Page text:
Another common mistake that many beginning college students make is trying to do it on their own. While you shouldn’t rely on borrowing notes from classmates or hire someone else to write your papers, don’t forget that your college offers plenty of resources to help you. Take advantage of the library, your student advisor, your professors’ office hours, and the college career center.
Avoid These Common Extracurricular Mistakes in College
One thing you need to remember is that college isn’t all about the classes – it is about the entire experience. For many students, college is the first time that they get to live on their own and have control over their daily lives. College is the time to try new things and to make new friends – you can’t do that if you are entirely focused on your classes and classwork. Instead, try to achieve a balance between academics and extracurriculars by avoiding these common mistakes:
Don’t hide out in your dorm room. While many college students end up going to the same school as some of their friends or high school classmates, many do not. It can be tempting to hide out in your dorm instead of tackling the challenge of making new friends, but the friends you make in college will likely be your friends for life. Get out there and do something!
Picking just one extracurricular or sport. College is a world of new opportunities, so there is no reason why you should only pick one extracurricular activity. Don’t overload yourself because you still need time to do your classwork, but feel free to explore your interests with different clubs, volunteer groups, and sports or intramurals.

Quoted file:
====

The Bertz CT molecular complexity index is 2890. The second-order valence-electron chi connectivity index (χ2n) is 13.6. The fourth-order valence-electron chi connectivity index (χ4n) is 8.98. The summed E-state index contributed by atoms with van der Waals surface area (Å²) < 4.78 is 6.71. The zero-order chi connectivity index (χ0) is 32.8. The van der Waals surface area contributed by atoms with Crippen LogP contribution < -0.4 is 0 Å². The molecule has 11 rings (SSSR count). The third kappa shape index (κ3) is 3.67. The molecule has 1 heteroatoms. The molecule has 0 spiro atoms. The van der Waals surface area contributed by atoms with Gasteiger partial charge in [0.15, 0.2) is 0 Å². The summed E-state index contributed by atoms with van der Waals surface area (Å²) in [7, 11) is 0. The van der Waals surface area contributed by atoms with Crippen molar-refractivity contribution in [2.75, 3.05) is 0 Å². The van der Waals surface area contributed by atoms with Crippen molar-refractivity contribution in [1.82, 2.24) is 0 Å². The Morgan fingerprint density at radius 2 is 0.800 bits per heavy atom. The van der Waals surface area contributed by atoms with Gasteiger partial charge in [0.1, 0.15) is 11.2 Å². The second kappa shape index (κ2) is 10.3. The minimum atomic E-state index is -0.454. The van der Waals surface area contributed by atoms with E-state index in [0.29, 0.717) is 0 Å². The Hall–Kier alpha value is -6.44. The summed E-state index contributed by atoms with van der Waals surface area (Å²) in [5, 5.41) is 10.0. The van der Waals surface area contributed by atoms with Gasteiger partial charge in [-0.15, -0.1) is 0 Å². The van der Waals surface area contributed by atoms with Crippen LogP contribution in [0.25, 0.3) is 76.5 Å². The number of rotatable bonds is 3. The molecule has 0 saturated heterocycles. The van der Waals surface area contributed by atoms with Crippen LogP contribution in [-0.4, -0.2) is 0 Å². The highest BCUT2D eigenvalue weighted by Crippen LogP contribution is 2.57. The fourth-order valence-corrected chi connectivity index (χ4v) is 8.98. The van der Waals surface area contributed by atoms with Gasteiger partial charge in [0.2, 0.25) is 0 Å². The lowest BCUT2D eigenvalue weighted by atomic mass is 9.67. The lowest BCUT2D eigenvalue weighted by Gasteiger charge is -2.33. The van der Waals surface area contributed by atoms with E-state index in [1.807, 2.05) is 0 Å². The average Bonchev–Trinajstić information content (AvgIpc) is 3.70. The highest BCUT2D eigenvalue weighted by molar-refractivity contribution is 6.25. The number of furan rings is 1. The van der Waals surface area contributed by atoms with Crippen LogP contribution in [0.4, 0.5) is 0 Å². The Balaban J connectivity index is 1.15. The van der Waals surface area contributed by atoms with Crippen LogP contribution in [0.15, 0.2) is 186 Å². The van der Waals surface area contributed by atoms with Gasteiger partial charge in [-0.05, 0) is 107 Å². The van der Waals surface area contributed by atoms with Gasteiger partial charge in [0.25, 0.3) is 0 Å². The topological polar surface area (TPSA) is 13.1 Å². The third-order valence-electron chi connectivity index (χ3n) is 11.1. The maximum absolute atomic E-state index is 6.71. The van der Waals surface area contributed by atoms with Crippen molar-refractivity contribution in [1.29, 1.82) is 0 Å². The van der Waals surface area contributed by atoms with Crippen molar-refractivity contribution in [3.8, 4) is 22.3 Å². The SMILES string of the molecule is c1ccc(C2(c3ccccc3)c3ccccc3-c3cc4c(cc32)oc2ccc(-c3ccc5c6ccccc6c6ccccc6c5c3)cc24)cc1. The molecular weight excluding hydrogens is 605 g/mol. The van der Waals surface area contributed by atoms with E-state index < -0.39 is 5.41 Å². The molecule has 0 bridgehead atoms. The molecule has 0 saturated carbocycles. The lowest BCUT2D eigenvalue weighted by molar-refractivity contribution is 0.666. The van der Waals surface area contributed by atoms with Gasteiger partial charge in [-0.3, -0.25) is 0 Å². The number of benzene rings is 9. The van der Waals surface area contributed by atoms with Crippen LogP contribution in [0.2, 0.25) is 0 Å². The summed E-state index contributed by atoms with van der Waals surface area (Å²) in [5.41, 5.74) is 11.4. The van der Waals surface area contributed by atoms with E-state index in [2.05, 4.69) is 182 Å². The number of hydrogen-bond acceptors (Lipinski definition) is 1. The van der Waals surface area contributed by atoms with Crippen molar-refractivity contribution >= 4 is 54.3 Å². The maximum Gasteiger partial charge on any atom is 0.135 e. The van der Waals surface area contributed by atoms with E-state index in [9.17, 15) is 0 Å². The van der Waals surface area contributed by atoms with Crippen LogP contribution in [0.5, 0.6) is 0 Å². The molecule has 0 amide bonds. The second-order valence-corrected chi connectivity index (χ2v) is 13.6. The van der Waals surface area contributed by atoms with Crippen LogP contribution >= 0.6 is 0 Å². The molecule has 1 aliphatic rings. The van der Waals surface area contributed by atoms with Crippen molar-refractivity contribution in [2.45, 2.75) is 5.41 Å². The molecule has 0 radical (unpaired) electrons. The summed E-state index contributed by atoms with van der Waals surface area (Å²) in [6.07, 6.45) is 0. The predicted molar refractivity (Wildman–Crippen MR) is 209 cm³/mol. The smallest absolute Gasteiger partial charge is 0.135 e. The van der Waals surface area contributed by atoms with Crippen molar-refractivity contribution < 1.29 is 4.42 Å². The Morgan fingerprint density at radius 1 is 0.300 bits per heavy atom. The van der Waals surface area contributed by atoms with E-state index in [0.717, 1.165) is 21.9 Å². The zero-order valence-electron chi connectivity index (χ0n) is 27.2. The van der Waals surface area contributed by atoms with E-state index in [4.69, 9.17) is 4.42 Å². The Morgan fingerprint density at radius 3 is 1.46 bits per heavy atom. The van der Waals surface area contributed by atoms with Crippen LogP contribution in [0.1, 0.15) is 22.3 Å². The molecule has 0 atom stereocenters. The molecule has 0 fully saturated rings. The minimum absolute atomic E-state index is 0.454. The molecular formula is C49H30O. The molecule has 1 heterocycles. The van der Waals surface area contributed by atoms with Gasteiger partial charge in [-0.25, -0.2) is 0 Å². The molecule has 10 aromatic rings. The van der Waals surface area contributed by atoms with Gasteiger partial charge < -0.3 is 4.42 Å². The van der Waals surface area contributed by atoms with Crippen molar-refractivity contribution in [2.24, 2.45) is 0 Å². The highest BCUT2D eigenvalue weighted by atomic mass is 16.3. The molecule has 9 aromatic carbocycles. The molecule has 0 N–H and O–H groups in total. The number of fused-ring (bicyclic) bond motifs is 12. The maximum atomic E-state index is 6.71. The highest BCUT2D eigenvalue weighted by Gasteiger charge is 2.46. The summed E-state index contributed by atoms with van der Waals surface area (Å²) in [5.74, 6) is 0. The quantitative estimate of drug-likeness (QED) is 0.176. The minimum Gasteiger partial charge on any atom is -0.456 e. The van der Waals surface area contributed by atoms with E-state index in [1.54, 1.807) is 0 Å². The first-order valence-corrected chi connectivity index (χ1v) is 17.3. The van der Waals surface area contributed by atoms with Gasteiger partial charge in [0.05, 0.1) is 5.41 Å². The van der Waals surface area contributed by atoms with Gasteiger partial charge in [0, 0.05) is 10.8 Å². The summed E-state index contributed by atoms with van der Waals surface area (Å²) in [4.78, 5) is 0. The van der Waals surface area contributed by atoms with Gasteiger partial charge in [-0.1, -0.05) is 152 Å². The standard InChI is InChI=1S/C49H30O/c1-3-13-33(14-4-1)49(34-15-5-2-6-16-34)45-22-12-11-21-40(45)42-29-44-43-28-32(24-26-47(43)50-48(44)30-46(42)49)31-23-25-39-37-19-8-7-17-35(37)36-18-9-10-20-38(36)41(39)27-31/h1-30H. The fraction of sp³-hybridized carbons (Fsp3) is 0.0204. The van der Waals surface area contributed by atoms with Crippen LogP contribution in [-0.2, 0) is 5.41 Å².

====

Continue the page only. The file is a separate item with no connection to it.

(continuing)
Wasting too much time on social media. Social media is a great way to stay in touch with your high school friends, but don’t let it keep you from making and spending time with new friends in college. You also need to be careful about letting your Facebook time cut into your study time – school work comes first!
Procrastinating on school work. There is always something happening at college whether it is a sporting event, a social event, or just a get-together with friends. But don’t let your social life eclipse your academic life too much – you need to prioritize school work and then enjoy free time as a reward. Get your classwork done on time so you don’t have to do it all at the last minute.
Partying too hard or too often. College students are notorious for being party animals, but there is no rule that says you have to be irresponsible in college. If you choose to drink, do so safely and don’t drive – you should also make sure that your friends stay safe when they are drinking. If you attend a party or off-campus event, make sure to bring a buddy with you.
Putting on the “Freshman 15”. When you are on your own with the freedom to do pretty much whatever you want, it is easy to fall into bad habits – especially when it comes to food. There is no harm in occasional indulgence, but try to keep your new eating habits in check and don’t forget to get some exercise!
There is no “right” or “wrong” way to do college – it is all about your individual experience. You get out of your college experience what you put into it, so things that work for one student might not necessarily work for you. But, if you want to enter the “real world” fully prepared and ready to go, take into consideration the common mistakes discussed in this article and make an effort to avoid them.